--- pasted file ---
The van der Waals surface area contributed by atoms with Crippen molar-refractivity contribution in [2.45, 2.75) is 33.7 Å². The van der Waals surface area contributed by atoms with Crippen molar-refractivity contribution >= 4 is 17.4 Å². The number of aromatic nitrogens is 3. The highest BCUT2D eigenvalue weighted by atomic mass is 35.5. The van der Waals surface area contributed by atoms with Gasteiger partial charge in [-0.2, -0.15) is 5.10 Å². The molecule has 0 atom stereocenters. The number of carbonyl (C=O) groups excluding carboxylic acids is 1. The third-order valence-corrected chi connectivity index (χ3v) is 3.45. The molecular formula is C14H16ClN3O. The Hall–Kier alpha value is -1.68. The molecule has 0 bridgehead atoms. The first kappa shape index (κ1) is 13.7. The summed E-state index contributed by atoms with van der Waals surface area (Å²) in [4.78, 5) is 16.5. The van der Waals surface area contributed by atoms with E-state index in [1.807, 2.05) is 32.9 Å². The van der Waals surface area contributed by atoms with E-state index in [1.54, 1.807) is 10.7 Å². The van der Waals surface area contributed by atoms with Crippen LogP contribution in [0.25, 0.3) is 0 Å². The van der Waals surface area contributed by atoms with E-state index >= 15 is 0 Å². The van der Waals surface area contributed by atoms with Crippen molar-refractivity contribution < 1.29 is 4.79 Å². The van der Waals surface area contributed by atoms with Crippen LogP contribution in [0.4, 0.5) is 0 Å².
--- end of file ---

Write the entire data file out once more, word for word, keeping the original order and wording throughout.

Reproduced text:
The van der Waals surface area contributed by atoms with Crippen molar-refractivity contribution in [2.45, 2.75) is 33.7 Å². The van der Waals surface area contributed by atoms with Crippen molar-refractivity contribution >= 4 is 17.4 Å². The number of aromatic nitrogens is 3. The highest BCUT2D eigenvalue weighted by atomic mass is 35.5. The van der Waals surface area contributed by atoms with Gasteiger partial charge in [-0.2, -0.15) is 5.10 Å². The molecule has 0 atom stereocenters. The number of carbonyl (C=O) groups excluding carboxylic acids is 1. The third-order valence-corrected chi connectivity index (χ3v) is 3.45. The molecular formula is C14H16ClN3O. The Hall–Kier alpha value is -1.68. The molecule has 0 bridgehead atoms. The first kappa shape index (κ1) is 13.7. The summed E-state index contributed by atoms with van der Waals surface area (Å²) in [4.78, 5) is 16.5. The van der Waals surface area contributed by atoms with E-state index in [1.807, 2.05) is 32.9 Å². The van der Waals surface area contributed by atoms with E-state index in [1.54, 1.807) is 10.7 Å². The van der Waals surface area contributed by atoms with Crippen LogP contribution in [0.25, 0.3) is 0 Å². The van der Waals surface area contributed by atoms with E-state index >= 15 is 0 Å². The van der Waals surface area contributed by atoms with Crippen molar-refractivity contribution < 1.29 is 4.79 Å². The van der Waals surface area contributed by atoms with Crippen LogP contribution in [0.4, 0.5) is 0 Å².